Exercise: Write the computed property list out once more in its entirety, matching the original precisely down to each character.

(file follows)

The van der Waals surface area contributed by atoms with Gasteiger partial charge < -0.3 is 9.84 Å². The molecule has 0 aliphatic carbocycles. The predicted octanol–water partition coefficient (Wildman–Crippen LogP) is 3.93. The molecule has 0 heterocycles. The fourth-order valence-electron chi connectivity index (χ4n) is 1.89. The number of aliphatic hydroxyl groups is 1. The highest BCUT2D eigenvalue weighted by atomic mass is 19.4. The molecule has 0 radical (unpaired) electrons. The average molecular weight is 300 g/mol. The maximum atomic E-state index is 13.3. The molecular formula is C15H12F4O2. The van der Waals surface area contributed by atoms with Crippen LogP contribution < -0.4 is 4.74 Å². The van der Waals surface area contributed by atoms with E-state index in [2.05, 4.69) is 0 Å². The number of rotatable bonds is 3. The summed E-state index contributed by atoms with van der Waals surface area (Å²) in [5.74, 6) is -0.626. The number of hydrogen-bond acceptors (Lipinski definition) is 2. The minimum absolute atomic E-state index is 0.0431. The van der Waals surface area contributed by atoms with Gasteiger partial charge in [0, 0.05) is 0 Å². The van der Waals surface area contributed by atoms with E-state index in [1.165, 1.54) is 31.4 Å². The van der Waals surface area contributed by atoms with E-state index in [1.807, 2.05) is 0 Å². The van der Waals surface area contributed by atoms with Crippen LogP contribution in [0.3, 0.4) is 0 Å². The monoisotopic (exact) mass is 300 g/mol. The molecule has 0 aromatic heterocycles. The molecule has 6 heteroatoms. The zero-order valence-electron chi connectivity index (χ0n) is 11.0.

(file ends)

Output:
The van der Waals surface area contributed by atoms with Gasteiger partial charge < -0.3 is 9.84 Å². The molecule has 0 aliphatic carbocycles. The predicted octanol–water partition coefficient (Wildman–Crippen LogP) is 3.93. The molecule has 0 heterocycles. The fourth-order valence-electron chi connectivity index (χ4n) is 1.89. The number of aliphatic hydroxyl groups is 1. The highest BCUT2D eigenvalue weighted by atomic mass is 19.4. The molecule has 0 radical (unpaired) electrons. The average molecular weight is 300 g/mol. The maximum atomic E-state index is 13.3. The molecular formula is C15H12F4O2. The van der Waals surface area contributed by atoms with Crippen LogP contribution < -0.4 is 4.74 Å². The van der Waals surface area contributed by atoms with E-state index in [2.05, 4.69) is 0 Å². The number of rotatable bonds is 3. The summed E-state index contributed by atoms with van der Waals surface area (Å²) in [5.74, 6) is -0.626. The number of hydrogen-bond acceptors (Lipinski definition) is 2. The minimum absolute atomic E-state index is 0.0431. The van der Waals surface area contributed by atoms with Gasteiger partial charge in [0, 0.05) is 0 Å². The van der Waals surface area contributed by atoms with E-state index in [1.165, 1.54) is 31.4 Å². The van der Waals surface area contributed by atoms with E-state index in [1.807, 2.05) is 0 Å². The van der Waals surface area contributed by atoms with Crippen LogP contribution in [0.3, 0.4) is 0 Å². The monoisotopic (exact) mass is 300 g/mol. The molecule has 0 aromatic heterocycles. The molecule has 6 heteroatoms. The zero-order valence-electron chi connectivity index (χ0n) is 11.0.